What is Expansionary Monetary Policy?
Let us discuss what expansionary monetary policy means in the macroeconomic sense. The expansionary policy helps in encouraging economic growth by increasing the money supply, lowering interest rates, increasing aggregate demandAggregate DemandAggregate Demand is the overall demand for all the goods and the services in a country and is expressed as the total amount of money which is exchanged for such goods and services. It is a relationship between all the things which are bought within the country with their prices.. One of the forms of expansionary policyExpansionary PolicyExpansionary policy is an economic policy in which the government increases the money supply in the economy using budgetary tools. It is done by increasing the government spending, cutting the tax rate to increase disposable income etc. is monetary policy.
Monetary policy refers to the central banks’ actions that affect the quantity of money and credit in an economy in order to influence economic activity. When the rate of growth of the money supply is increased, banks have more funds to lend, which puts downward pressure on interest rates. Lower interest rates increase investment in plant and equipment because of the cost of financing these investments declines. Lower interest rates and greater availability of credit will also increase consumers’ spending on consumer durables (automobiles, large appliances) that are typically purchased on credit. Thus the effect of the expansionary monetary policy is to increase aggregate demand (C=consumption and I=investment increase).
Effect on GDP
It is a policy where the central bank utilizes its tools to help in stimulating the economy. This policy acts as the booster for economic growth which is measured by GDP i.e. Gross Domestic Product. This policy is mostly used by the central banks, during recessions, when the interest falls and money supply increases which results in the increase in consumption and investments.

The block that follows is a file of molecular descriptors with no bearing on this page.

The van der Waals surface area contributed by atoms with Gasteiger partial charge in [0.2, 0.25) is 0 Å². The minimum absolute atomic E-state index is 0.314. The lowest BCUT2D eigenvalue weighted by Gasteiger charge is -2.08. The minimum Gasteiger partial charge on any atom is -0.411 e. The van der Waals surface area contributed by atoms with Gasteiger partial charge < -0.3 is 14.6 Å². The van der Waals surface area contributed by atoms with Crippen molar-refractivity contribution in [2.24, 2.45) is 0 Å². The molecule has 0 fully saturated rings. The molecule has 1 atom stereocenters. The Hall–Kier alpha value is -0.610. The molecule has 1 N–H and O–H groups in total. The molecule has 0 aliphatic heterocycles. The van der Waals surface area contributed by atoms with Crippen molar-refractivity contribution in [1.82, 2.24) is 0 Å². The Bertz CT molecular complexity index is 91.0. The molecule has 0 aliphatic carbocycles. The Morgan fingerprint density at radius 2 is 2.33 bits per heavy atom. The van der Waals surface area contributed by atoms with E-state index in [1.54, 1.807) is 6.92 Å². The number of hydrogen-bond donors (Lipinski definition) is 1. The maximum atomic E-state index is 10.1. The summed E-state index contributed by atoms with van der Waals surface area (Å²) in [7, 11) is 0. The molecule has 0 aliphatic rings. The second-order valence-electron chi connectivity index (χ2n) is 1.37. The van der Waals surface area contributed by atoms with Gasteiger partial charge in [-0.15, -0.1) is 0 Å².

If the economy is at potential GDP due to the implementation of monetary expansion, the increase in real output will be only for the short run.
Elaborating Expansionary Monetary Policy
In situations of high-interest rates, the central bank focuses on decreasing the discount rate. With the fall in the discount rate, consumers and businesses are able to borrow very cheaply. This decreasing interest rate then makes the government bonds and savings accounts less attractive options thus encouraging the investors and savers towards risk assets. But if the interest rates are already on a low then the central bank has the very little option to cut discount rates. Then the central bank purchases government securities which are known as quantitative easingQuantitative EasingQuantitative easing (QE) refers to that non-standard monetary policy whereby the central bank makes an open market purchase of the long-term securities such as government bonds to induce additional money in the economy.. Quantitative Easing helps in the stimulation of the economy by reducing the number of government securities in circulation.
Expansionary Monetary Policy Works in the Following Ways
- Lower interest rates help in easy borrowing which encourages corporations to invest and consumers to spend.
- Lower interest rates are directly related to the lower cost of mortgage interest repayments. This makes available more disposable incomeDisposable IncomeDisposable income is an important mechanism to measure household incomes, and includes all sorts of income such as wages and salaries, retirement income, investment gains. In other words, it is the amount of money left after paying off all the direct taxes. to households and encourages spending.
- Lower interest rates give the option of saving less.
- Interest rates on bonds are reduced which helps in investment.
Objectives of Expansionary Monetary Policy